As poets we have special relationships with words. When I write I rely on finding the words to create an imaginative truth. And I want this imaginative truth to say something political. In this post-truth world our words have a new power and obligation. Now is not the time for shy words. Now we want to be Not Very Quiet …
I want my poetry to say something about the state of our world, a situation and condition we are bringing on ourselves. So my work is social critique and revolves around dissent, contradiction, dissonance; and I write about gender, violence, war, refugees and asylum, environment and climate change.
One of my favourite texts is Orlando by Virginia Woolf and it is full of the poetry of gender, the fluidity of femininities and masculinities.
Sandra’s poetry has recently been published in Griffith Review (Griffith University), The Blue Nib, The Canberra Times, Contemporary Haibun Online, Ribbons, Hecate (University of Queensland), Other Terrain and Backstory (Swinburne University), Axon (University of Canberra), and Australian Poetry Journal 2019. Her poem ‘Mungo’ was awarded second place in the University of Canberra Health Poetry Prize in 2017.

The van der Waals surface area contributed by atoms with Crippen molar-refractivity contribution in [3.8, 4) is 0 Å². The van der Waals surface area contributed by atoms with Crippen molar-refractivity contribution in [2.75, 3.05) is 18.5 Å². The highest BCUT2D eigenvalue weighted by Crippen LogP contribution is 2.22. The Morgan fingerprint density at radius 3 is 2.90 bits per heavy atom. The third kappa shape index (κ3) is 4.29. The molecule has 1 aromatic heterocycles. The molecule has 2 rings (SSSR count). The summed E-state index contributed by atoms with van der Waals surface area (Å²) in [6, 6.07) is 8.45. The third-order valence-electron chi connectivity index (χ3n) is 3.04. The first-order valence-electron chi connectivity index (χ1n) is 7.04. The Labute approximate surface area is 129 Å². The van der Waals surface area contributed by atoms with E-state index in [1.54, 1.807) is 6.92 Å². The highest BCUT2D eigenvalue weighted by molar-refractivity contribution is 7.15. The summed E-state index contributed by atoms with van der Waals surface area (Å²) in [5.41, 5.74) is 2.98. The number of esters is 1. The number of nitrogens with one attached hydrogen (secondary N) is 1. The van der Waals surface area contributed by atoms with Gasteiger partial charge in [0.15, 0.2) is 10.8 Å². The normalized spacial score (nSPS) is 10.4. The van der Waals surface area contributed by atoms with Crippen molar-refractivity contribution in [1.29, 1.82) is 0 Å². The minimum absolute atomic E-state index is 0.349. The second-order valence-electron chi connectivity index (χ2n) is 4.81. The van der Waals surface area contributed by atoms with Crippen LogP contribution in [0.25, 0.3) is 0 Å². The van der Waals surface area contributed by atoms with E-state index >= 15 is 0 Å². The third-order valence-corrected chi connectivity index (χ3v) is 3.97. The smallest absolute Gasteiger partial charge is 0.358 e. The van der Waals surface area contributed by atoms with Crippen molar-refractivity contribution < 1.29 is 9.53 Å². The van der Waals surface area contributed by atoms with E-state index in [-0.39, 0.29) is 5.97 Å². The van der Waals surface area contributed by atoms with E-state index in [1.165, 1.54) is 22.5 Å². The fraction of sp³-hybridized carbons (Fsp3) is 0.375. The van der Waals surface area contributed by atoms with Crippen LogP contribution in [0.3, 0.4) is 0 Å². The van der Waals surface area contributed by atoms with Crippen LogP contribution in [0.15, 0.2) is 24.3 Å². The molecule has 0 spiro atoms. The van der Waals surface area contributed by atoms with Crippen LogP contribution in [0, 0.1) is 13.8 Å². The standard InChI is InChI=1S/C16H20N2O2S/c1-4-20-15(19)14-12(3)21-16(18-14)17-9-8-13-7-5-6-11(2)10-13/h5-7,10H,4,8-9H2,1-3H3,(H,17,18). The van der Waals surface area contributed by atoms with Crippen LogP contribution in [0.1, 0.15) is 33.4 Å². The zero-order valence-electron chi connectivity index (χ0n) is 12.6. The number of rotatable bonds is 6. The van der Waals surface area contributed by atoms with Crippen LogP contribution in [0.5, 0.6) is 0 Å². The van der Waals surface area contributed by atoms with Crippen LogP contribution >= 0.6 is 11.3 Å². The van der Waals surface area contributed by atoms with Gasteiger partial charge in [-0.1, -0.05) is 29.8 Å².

Sandra also writes short form prose and has been published in Shuffle: An Anthology of Microlit, edited by Cassandra Atherton (Spineless Wonders 2019), and was a finalist for the 2018 joanne burns Microlit Award.
She was a featured poet at the National Folk Festival Spoken Word for three years from 2017 to 2019.
Her recent collections are Acting Like a Girl (Recent Work Press 2019) and The Orlando Files (Ginninderra Press 2018).
Sandra is a founding editor, with Moya Pacey, of Not Very Quiet online journal for women and poetry and co-hosts the Not Very Quiet women’s poetry nights at Smith’s Alternative. Sandra and Moya were awarded a Canberra Critics Circle Award for their influential contribution to women’s poetry in 2019.
Read her poetry and find out more about her events at sandrarenew.com.